Monday, September 12, 2005


Today is the official opening of what the international press are describing as "Disney's first outpost in Communist China". This seems a somewhat hyperbolic, albeit not inaccurate, way of describing it, because Disney in many ways is a perfect fit in Hong Kong and I'm sure they'll have no trouble at all selling their gewgaws to legions of tourists. Of more concern is whether they can actually get them there in the first place. But since people have been coming ticketless from Guangzhou just to stand and look at the front gates, perhaps it won't be a problem.

Poeple in Hong Kong generally look down on mainlanders, and the word has become a cipher for "evil-doer" - as in "Two mainlanders were seen running away from the scene" - with no further description needed. The paradox is that increasingly the success of the Hong Kong retail economy depends on them.

Comically enough, Lui Tailok, sociology professor at the Chinese University of Hong Kong, said that "People under 35 are more familiar with Japanese animations and manga than Disney. For us Winnie the Pooh is an alien."

Quite apart from the environmental, economic and sociological implications, and purely from an aesthetic (AKA snobbish?) point of view, no matter how long I live in Hong Kong, and no matter how jaded I become, nothing could persuade me to visit that place.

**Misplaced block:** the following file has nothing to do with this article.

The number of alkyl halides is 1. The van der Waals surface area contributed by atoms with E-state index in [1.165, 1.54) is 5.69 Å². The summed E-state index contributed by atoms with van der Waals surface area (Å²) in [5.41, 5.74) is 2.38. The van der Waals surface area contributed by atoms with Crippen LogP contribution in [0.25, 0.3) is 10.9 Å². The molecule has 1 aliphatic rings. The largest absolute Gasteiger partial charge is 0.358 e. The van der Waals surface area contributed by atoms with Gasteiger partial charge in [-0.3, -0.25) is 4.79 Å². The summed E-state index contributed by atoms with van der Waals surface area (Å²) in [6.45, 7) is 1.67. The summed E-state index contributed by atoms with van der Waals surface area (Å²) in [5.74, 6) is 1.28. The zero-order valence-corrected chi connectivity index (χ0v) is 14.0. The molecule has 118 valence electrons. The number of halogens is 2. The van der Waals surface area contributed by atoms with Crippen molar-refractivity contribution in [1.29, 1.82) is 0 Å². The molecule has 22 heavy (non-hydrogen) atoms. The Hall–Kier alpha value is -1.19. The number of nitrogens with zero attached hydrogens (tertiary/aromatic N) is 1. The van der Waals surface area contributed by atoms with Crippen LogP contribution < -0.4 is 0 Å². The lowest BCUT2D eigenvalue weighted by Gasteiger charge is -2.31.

• The project has cost almost HK$14bn (US$1.8bn) (how much of this is government subsidy?)
  • The development takes up 125 hectares, and they have left room for the site to double in size (saints preserve us!)
  • The HK government claim it will create 18,000 jobs in the short term (will they be looking for people with Mickey Mouse degrees? - sorry, cheap shot), and about HK$148bn (US$18bn) in economic benefits over 40 years. (How on earth are they quantifying that? Does that not just consist of benefits to Disney?)
  • Disneyland HK is expecting 5.6 million visitors in its first year, two-thirds from China and south-east Asia
  • But the ticket price, HK$350 (US$45), is nearly two weeks' wages for the average mainland Chinese family - and in mainland China the GDP per capita is still only US$1K per year compared to US$30K in the US

No comments: